Our numbers began to increase in regards to publicity. Being at Comic-Con is, to a degree, equivalent to being at the Academy Awards. That is how big Comic-Con is. It’s immensely fun to be there as a fan and buyer, but to be there as a guest will draw audiences to your work, which is what you want it to do.

    tell tale heart

    What are your future goals for this film?

    Actually, Tales of Poe is going to be distributed this October 11th from Wild Eye Releasing on DVD, VOD and other platforms for viewing for North American sales. We are also focusing on international platforms, too. We do have a Tales of Poe poster and DVD signing with some of our cast and crew at Dark Delicacies in Burbank and in NYC at Forbidden Planet closer to the film’s release date.

    The film is in great hands with Wild Eye Releasing as they have been publicizing the film outside of the genre and within the core genre markets. It has already had its premiere and festival run for two straight years. We are all excited about the new journey the movie is taking this October.

    Tell us about how you got into filmmaking?

    I always loved movies not so much television, but movies. I watched all the black and white Universal horror movies. Frankenstein was my favorite. My dad always took me to the movies when I was a kid. I grew up in Queens, NY. Movie theaters were all over the neighborhood.

    He took me to see Star Wars when I was five years old and boy did that the film have a huge impression on me as a kid. When I was twelve my dad took me to see Friday the 13th: The Final Chapter in 1984 and that solidified my love for filmmaking and the horror genre. I hadn’t seen anything like it before. It made me excited about movies even more.

    I knew then, filming and horror would be my future. I began to read “Fangoria Magazine”. I still do. I went to the Weekend Of Horrors Conventions and met my favorite horror celebrities. I wanted to be a part of the world. I knew that many people wanted to be directors, so me being a photographer, I studied cinematography, which led me to get into a great independent horror community in NYC. Then, I met filmmaker, Alan Rowe Kelly, and he formed this great friendship that led us to be business partners, which led to Tales of Poe.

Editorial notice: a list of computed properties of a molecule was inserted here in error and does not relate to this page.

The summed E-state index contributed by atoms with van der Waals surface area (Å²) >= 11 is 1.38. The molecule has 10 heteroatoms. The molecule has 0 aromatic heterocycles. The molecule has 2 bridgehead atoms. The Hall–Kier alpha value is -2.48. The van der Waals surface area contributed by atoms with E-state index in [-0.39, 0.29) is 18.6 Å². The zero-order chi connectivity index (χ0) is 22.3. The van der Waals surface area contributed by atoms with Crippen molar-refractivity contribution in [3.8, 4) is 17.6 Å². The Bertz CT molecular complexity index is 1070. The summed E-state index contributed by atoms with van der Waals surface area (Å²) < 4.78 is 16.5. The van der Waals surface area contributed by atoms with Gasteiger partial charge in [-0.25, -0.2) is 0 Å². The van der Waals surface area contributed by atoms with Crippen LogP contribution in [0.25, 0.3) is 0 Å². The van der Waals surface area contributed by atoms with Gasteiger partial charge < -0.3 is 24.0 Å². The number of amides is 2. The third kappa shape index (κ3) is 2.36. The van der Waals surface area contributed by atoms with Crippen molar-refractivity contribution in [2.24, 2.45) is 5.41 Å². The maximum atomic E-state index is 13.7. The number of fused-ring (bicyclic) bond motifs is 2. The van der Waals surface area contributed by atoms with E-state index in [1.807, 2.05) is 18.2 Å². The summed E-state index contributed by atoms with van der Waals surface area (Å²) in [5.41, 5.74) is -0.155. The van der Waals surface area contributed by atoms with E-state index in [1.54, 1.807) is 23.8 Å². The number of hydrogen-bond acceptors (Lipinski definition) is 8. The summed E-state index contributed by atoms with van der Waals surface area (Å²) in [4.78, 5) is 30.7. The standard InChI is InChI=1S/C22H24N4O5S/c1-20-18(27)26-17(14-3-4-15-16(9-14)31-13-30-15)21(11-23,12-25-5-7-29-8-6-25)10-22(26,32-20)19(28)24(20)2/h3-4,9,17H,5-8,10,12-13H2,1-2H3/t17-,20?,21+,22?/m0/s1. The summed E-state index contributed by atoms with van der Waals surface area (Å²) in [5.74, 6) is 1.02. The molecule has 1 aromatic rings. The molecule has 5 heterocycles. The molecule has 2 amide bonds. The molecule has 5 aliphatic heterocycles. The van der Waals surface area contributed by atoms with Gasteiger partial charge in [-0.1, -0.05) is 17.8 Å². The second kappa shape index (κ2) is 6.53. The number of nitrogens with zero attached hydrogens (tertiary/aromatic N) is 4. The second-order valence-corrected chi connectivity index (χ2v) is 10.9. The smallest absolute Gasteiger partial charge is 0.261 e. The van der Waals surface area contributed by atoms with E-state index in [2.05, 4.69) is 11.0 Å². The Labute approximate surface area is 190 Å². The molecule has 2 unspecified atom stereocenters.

As a director, I approached my films on a personal level. This means I financed them myself for artistic means. My first film, Vindication, took 4 years to make and I was honored when the great horror master, Clive Barker, reached out and attached his name to Vindication with an incredible review. His touch opened so many doors for me. It brought a larger budget and reputable name actors to Tales of Poe. Because of those connections Tales of Poe has a Hollywood premiere at the Egyptian Theater on Hollywood Blvd and at the NYC Horror Film Festival at the Tribeca Movie Theater.

    What advice would you give to students interested in showcasing their work at Comic-Con?

    Do it! But, do it with purpose! That means you go with posters, characters dressed up, T-shirts, bags, cast, crew, business cards. Find out who will be there in regards to publicity and ask them for interviews, platforms to showcase, panels to speak on if you can.

    Use your social media to the film’s advantage. Social Media is the best form of free publicity and it gets the word around fast. Comic-Con is not a film festival so don’t think you are selling the film. What a filmmaker needs to do is publicize and market the film. Comic-Con will help you find an audience who enjoys genre works of all kinds. You will reach an incredible amount of people.

    What filmmakers must understand is that Comic-Con is for a specific audience. You will not gain interest marketing your latest drama. Comic-Con focuses on specific genre markets. These are the markets I work in as it interests me as a filmmaker. To be an invited guest to speak as a director and showcase Tales of Poe at Comic-Con two years in a row has only benefitted the film. I am honored to be there, but I also know what I had to do to help get the interest for Tales of Poe out there.

    What is the networking scene at Comic-Con like?